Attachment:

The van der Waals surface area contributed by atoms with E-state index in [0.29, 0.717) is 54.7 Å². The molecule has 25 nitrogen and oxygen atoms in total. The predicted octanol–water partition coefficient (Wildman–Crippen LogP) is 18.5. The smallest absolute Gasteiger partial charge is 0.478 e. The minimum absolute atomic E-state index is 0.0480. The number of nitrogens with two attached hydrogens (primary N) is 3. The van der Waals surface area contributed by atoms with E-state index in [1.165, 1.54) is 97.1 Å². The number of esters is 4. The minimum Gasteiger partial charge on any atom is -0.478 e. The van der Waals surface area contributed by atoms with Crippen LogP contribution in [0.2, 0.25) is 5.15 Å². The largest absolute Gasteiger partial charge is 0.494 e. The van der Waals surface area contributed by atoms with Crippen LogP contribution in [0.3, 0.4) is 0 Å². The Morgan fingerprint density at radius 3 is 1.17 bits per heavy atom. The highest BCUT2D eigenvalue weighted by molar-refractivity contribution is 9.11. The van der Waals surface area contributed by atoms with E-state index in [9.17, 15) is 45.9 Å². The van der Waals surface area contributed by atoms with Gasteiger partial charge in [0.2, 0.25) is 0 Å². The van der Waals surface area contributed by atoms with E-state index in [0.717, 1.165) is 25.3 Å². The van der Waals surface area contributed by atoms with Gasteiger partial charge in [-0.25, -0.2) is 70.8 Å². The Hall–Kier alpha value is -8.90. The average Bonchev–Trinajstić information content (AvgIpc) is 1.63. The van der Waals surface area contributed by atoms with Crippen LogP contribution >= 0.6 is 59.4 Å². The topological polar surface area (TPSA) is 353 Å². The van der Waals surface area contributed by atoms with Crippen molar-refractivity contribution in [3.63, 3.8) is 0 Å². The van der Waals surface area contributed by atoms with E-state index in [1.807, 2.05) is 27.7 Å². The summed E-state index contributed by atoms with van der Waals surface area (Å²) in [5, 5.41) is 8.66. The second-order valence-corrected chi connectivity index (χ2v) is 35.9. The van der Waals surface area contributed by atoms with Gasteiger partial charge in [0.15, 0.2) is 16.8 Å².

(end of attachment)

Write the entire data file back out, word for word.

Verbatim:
The van der Waals surface area contributed by atoms with E-state index in [0.29, 0.717) is 54.7 Å². The molecule has 25 nitrogen and oxygen atoms in total. The predicted octanol–water partition coefficient (Wildman–Crippen LogP) is 18.5. The smallest absolute Gasteiger partial charge is 0.478 e. The minimum absolute atomic E-state index is 0.0480. The number of nitrogens with two attached hydrogens (primary N) is 3. The van der Waals surface area contributed by atoms with E-state index in [1.165, 1.54) is 97.1 Å². The number of esters is 4. The minimum Gasteiger partial charge on any atom is -0.478 e. The van der Waals surface area contributed by atoms with Crippen LogP contribution in [0.2, 0.25) is 5.15 Å². The largest absolute Gasteiger partial charge is 0.494 e. The van der Waals surface area contributed by atoms with Crippen LogP contribution in [0.3, 0.4) is 0 Å². The Morgan fingerprint density at radius 3 is 1.17 bits per heavy atom. The highest BCUT2D eigenvalue weighted by molar-refractivity contribution is 9.11. The van der Waals surface area contributed by atoms with E-state index in [9.17, 15) is 45.9 Å². The van der Waals surface area contributed by atoms with Gasteiger partial charge in [0.2, 0.25) is 0 Å². The van der Waals surface area contributed by atoms with E-state index in [0.717, 1.165) is 25.3 Å². The van der Waals surface area contributed by atoms with Gasteiger partial charge in [-0.25, -0.2) is 70.8 Å². The Hall–Kier alpha value is -8.90. The average Bonchev–Trinajstić information content (AvgIpc) is 1.63. The van der Waals surface area contributed by atoms with Crippen LogP contribution >= 0.6 is 59.4 Å². The topological polar surface area (TPSA) is 353 Å². The van der Waals surface area contributed by atoms with Crippen molar-refractivity contribution in [3.63, 3.8) is 0 Å². The van der Waals surface area contributed by atoms with E-state index in [1.807, 2.05) is 27.7 Å². The summed E-state index contributed by atoms with van der Waals surface area (Å²) in [5, 5.41) is 8.66. The second-order valence-corrected chi connectivity index (χ2v) is 35.9. The van der Waals surface area contributed by atoms with Gasteiger partial charge in [0.15, 0.2) is 16.8 Å².